An F-15C Eagle taxis on Kadena Air Base, Japan, April 3, 2020.

An F-15C Eagle taxis on Kadena Air Base, Japan, April 3, 2020. (Matthew Seefeldt/U.S. Air Force)

The Air Force move to replace F-15 Eagle fighters with rotating units of more advanced fighters signals awareness that Okinawan bases won’t survive a conflict with China, according to a former Marine fighter pilot and diplomat.

A two-year phased withdrawal of two squadrons flying the supersonic aircraft from Kadena Air Base, Okinawa, began Nov. 1, soon after the release of the new U.S. National Defense Strategy highlighting China as the American military’s “pacing” challenge.

“You can look at it (removal of the F-15s) as the USAF coming to grips with the reality that nothing on the first island chain, especially not Kadena, will be survivable in a conflict with China,” Steve Ganyard, a former deputy assistant secretary of state, told Stars and Stripes in an email Friday.

China’s massive military build-up includes an expanding arsenal of missiles with many of the weapons presumed to be aimed at U.S. bases in Japan. A 2017 report by Navy Cmdr. Thomas Shugart, a senior fellow at the Center for a New American Security, for example, includes satellite imagery of Chinese missile test sites that appear to mimic Yokota, Kadena and Misawa air bases.

Around a dozen F-22 Raptor jets arrived on Okinawa Nov. 4 from the 3rd Wing at Joint Base Elmendorf-Richardson, Alaska, to start a six-month rotation while the F-15s head home. The Air Force described the Raptors as “backfill” for the retiring F-15s while the Defense Department decides on a long-term plan to fulfill its obligations to Japan.

“Better to have rotational forces that might preserve an option to be redeployed, at least far more easily than permanently based forces with their families,” Ganyard said.

The Air Force is deployed with a focus on potential conflict in North Korea, a scenario in which its rear bases are presumed secure, he said.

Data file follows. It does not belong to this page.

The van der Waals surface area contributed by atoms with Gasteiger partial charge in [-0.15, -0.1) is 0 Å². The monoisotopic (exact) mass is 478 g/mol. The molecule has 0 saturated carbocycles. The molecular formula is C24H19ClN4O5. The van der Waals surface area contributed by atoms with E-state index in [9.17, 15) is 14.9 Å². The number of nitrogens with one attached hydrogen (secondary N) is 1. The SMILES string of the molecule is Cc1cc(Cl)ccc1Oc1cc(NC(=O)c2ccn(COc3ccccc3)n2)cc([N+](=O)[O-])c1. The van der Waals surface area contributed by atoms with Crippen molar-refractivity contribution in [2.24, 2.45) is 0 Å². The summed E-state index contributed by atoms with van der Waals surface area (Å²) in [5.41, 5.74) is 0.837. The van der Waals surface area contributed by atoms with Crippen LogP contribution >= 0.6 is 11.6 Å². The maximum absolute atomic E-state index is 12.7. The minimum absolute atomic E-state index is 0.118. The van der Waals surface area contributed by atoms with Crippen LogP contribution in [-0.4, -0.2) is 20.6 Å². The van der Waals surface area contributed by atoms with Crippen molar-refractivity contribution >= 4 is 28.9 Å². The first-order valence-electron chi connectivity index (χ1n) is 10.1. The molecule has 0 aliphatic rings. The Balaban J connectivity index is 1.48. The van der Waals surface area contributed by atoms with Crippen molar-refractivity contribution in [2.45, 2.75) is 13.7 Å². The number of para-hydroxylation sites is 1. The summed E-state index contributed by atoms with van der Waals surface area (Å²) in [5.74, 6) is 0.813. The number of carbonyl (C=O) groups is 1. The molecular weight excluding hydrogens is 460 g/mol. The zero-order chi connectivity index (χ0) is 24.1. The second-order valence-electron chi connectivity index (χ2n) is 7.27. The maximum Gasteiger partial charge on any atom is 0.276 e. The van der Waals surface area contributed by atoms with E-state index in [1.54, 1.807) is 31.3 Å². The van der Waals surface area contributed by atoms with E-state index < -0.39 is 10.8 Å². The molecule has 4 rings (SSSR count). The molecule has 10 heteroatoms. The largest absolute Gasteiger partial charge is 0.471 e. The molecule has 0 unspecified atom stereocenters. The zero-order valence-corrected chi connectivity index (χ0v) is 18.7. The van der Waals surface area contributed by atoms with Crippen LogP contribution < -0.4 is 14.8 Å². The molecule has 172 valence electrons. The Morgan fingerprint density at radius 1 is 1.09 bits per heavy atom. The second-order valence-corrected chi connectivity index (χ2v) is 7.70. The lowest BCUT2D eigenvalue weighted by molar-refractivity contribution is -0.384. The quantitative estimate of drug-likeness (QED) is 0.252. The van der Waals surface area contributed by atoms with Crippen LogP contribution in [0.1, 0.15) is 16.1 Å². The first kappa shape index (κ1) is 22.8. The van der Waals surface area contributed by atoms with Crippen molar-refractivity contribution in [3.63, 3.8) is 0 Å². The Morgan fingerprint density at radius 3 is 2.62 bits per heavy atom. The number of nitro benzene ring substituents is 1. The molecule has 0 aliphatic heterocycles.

“China changes that and puts everything south of Kagoshima (in southern Japan) particularly at risk,” he said. Marine Corps Air Station Iwakuni, south of Hiroshima, and Yokota Air Base in western Tokyo may also be targeted, he said, “if things get really tough.”

The Air Force in recent years has been training to deploy aircraft, support personnel and equipment to remote locations to operate far from comfortable home bases, a doctrine called agile combat employment.

The Navy and Marines have rotated forces through the Far East for decades, Ganyard said.

“That’s a change for the [Air Force] but if air capability improves then maybe they should have considered it earlier,” he said.

Fighter pilots on Okinawa see themselves as “on the tip of the sword,” Jay Burton, 70, of Rapid City, S.D., who flew over 1,000 hours in F-15s including at Kadena in the early 1980s, said in an email Thursday.

“We were, and had to be, prepared for combat usually associated with North Korea,” he said.

The aircraft is designed for air-to-air combat using missiles and a 20mm gun. Its primary mission is to defend against intruders entering friendly air space, but the aircraft can also protect other aircraft striking enemy territory, he said.

The Chinese will welcome the F-15s’ removal from Okinawa, retired Marine Col. Grant Newsham, a senior researcher with the Japan Forum for Strategic Studies in Tokyo said in a Friday email.

“There is simply a matter of perceptions,” he said. “When you withdraw forces from the ‘front’ it suggests weakness, confusion, etc. And sometimes just the ‘suggestion’ is enough.”

Newsham’s concerns echo those expressed by a group of Republican Party lawmakers who wrote to Defense Secretary Lloyd Austin Nov. 1 asking to be briefed on the aircraft moves.

The U.S. plan to replace the F-15s strengthens, not weakens, the deterrence quotient on Okinawa, a spokesman for the Japanese Defense Ministry said Oct. 28. Government spokespeople in Japan customarily speak to the media on condition of anonymity as a requirement of their position.

However, inwardly, the Japanese are unhappy about the F-15s removal, Newsham said. They have no plans of their own to replace them, he said.

“They don’t really have the resources even if they wanted to do so,” he said.

author picture
Seth Robson is a Tokyo-based reporter who has been with Stars and Stripes since 2003. He has been stationed in Japan, South Korea and Germany, with frequent assignments to Iraq, Afghanistan, Haiti, Australia and the Philippines.

Sign Up for Daily Headlines

Sign up to receive a daily email of today's top military news stories from Stars and Stripes and top news outlets from around the world.

Sign Up Now